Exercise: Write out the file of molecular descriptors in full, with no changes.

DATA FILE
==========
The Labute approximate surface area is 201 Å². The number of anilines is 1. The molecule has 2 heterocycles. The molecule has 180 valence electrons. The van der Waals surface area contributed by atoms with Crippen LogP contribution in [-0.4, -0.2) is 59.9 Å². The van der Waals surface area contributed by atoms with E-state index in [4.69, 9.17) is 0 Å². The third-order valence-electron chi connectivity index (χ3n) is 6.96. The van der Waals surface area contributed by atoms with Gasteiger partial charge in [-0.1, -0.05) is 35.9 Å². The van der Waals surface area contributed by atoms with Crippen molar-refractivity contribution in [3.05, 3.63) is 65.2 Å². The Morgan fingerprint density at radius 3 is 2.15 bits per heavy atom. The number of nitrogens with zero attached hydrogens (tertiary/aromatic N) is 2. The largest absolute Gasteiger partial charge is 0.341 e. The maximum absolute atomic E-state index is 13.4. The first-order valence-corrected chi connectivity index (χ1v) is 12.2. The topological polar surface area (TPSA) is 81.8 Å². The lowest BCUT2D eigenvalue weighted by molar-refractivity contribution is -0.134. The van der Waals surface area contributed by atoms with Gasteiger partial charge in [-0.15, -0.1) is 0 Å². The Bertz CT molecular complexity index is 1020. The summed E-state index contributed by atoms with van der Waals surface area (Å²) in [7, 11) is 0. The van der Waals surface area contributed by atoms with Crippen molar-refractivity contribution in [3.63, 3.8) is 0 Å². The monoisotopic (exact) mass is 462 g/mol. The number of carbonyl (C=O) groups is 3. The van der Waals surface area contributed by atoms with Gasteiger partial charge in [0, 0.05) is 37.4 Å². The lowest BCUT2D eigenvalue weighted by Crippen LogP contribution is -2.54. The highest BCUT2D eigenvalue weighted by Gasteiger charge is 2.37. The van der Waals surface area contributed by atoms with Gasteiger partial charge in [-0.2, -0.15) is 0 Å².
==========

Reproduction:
The Labute approximate surface area is 201 Å². The number of anilines is 1. The molecule has 2 heterocycles. The molecule has 180 valence electrons. The van der Waals surface area contributed by atoms with Crippen LogP contribution in [-0.4, -0.2) is 59.9 Å². The van der Waals surface area contributed by atoms with E-state index in [4.69, 9.17) is 0 Å². The third-order valence-electron chi connectivity index (χ3n) is 6.96. The van der Waals surface area contributed by atoms with Gasteiger partial charge in [-0.1, -0.05) is 35.9 Å². The van der Waals surface area contributed by atoms with Crippen molar-refractivity contribution in [3.05, 3.63) is 65.2 Å². The Morgan fingerprint density at radius 3 is 2.15 bits per heavy atom. The number of nitrogens with zero attached hydrogens (tertiary/aromatic N) is 2. The largest absolute Gasteiger partial charge is 0.341 e. The maximum absolute atomic E-state index is 13.4. The first-order valence-corrected chi connectivity index (χ1v) is 12.2. The topological polar surface area (TPSA) is 81.8 Å². The lowest BCUT2D eigenvalue weighted by molar-refractivity contribution is -0.134. The van der Waals surface area contributed by atoms with Gasteiger partial charge in [-0.15, -0.1) is 0 Å². The Bertz CT molecular complexity index is 1020. The summed E-state index contributed by atoms with van der Waals surface area (Å²) in [7, 11) is 0. The van der Waals surface area contributed by atoms with Crippen molar-refractivity contribution in [3.63, 3.8) is 0 Å². The monoisotopic (exact) mass is 462 g/mol. The number of carbonyl (C=O) groups is 3. The van der Waals surface area contributed by atoms with Gasteiger partial charge in [0, 0.05) is 37.4 Å². The lowest BCUT2D eigenvalue weighted by Crippen LogP contribution is -2.54. The highest BCUT2D eigenvalue weighted by Gasteiger charge is 2.37. The van der Waals surface area contributed by atoms with Gasteiger partial charge in [-0.2, -0.15) is 0 Å².